1903 While again being enlarged, The Breakers catches fire and burns to the ground on June 9. It was immediately replaced by a more attractive wooden structure that opened its doors on February 1 and was effectively deemed one of the finest hotels in America. Flagler extended his railroad to the front of the hotel for convenience. Tracks remained next to the circular driveway of The Breakers until the late 1920s.
1905 The American novelist Henry James visits The Breakers. In The American Scene (1907) he describes the hotel as “vast and cool and fair, friendly, breezy, shiny, swabbed and burnished like a royal yacht, really immaculate and delightful.”
1913 Following a serious fall in Whitehall, Flagler moves to seaside Nautilus Cottage where he dies on May 20.
1925 The “second” Breakers burns on March 18. The fire was said to have been started by one of those “new fangled curling irons.”
1925 The Turner Construction Company signs a contract to build the new Breakers on December 4.
1926 In a tribute to the vision of Henry Flagler, The Flagler heirs built the current Breakers, one of the finest resorts in the world, at a cost of $7 million. From ground breaking to the first guest check-in December 29, 1926, The Breakers is completed in a record-breaking 11½ months, in order to open just after Christmas, the start of the Palm Beach season. Today, The Breakers is praised as one of the most splendid architectural and artistic achievements of its era. The exterior design is Italian Renaissance with an overall layout very similar to the Ponce de Leon, Flagler's hotel masterpiece in St. Augustine. The inside decor boasts spectacular Venetian chandeliers, paintings of great Renaissance rulers, gold leaf ceilings as well as ceilings hand-painted by Florentine artists.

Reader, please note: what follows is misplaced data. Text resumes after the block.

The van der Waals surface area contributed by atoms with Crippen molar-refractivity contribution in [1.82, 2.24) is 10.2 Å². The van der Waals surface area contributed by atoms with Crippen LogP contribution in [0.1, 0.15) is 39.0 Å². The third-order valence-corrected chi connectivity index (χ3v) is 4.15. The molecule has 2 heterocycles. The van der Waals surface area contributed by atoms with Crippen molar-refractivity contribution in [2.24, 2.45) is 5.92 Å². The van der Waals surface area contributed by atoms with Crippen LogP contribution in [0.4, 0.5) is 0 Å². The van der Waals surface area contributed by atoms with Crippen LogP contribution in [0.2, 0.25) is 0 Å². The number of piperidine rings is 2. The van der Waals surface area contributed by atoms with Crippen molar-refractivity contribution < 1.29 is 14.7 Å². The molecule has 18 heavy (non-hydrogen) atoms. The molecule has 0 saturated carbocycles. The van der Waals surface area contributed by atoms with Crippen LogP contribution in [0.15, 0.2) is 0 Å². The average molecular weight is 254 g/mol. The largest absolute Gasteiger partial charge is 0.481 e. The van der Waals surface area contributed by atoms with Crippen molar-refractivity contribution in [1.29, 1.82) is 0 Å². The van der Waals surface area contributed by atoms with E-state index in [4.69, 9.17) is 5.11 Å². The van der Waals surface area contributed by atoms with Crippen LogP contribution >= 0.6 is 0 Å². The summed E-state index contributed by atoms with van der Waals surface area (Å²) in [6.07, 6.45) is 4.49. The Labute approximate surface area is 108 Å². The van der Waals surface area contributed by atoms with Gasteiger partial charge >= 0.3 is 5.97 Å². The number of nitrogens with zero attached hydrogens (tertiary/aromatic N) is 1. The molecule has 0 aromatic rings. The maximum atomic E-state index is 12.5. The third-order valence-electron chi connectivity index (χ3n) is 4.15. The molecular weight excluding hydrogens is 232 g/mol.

1926 On December 30, The Palm Beach Post-Times hails The Breakers as “a milestone in the architectural perfection of American hotels.”
1927 In May, The Architectural Forum praises The Breakers as “without doubt one of the most magnificent successful examples of a palatial winter resort hotel.”
1928 As The Breakers increased in popularity, and seating guests comfortably at dinner becomes a problem, the heirs add The Circle Dining Room, one of the most picturesque dining rooms in the world.
1930 The Royal Poinciana is gradually torn down between 1930 and 1935. The Victorian wooden structure was in excess of 35 years old. The Breakers had long since replaced the Royal Poinciana as the primary resort of the town.
1936 In February, Fortune declares, “The new Breakers is undoubtedly the finest resort hotel in the world.”
1942 On September 10, The Breakers becomes the U.S. Army’s Ream General Hospital, where thousands of servicemen and women recuperate from their wounds and illnesses during World War II. Prominent visitors include Eleanor Roosevelt and President Harry Truman.
1942-44 More than a dozen babies – known as the “Breakers Babies” – are born at the hotel.